Ipswich night shelter plans houses for homeless
A charity says it is preparing to open its first houses for homeless people in a town where a "cardboard city" of dwellers has sprung up.
The Selig (Suffolk) Trust, which operates the winter night shelter in Ipswich, said it had been offered two houses which they could use.
The shelter had been used by about 30 rough-sleepers in previous years, with more being turned away.
The trust estimated the houses could be ready within a year.
Shelters made from cardboard boxes and sofas have appeared in front of the swimming pool, offices and former cinema on Crown Street and St Helen's Street this year.
Canon Paul Daltry, chairman of the Selig (Suffolk) Trust, said: "Many of us have seen the 'cardboard-city style homes' and we're aiming to create 'move-on homes' that would work in tandem with our night shelter.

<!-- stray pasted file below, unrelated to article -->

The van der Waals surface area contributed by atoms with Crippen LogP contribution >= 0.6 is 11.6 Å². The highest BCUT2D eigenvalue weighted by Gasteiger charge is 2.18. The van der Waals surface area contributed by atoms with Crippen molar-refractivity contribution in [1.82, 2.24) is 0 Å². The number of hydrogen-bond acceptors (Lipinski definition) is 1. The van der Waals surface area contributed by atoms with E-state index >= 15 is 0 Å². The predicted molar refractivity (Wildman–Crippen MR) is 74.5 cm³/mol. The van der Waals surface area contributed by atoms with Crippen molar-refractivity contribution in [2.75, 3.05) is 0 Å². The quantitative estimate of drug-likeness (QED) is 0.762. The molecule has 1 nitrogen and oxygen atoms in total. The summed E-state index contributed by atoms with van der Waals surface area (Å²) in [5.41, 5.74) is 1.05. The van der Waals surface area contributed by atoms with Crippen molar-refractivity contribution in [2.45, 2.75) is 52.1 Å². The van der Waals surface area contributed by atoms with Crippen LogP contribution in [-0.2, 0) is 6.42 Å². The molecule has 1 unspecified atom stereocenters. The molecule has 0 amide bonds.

"We have Christian landlords ready to provide two houses and we need to get the rest of the project together in terms of getting support to make the homes run properly.
"I'm thrilled as it's been an ambition since we set up the night shelter in 2011."
Andrew Cook, who runs the Go Manilla coffee shop in St Helen's Street, said: "Everything started to get a little rundown with street people congregating on the steps, drinking and using bad language which is not good for people using the town or mothers taking children to school."
The winter night shelter rotates between seven churches and has 12 beds during December, January and February.
The Ipswich Locality Homelessness Partnership, which represents 30 organisations dealing with homelessness, estimates there are currently up to 12 people sleeping rough in the town centre on any given night, but they are not necessarily the same people.
The new homes would offer places for about four people.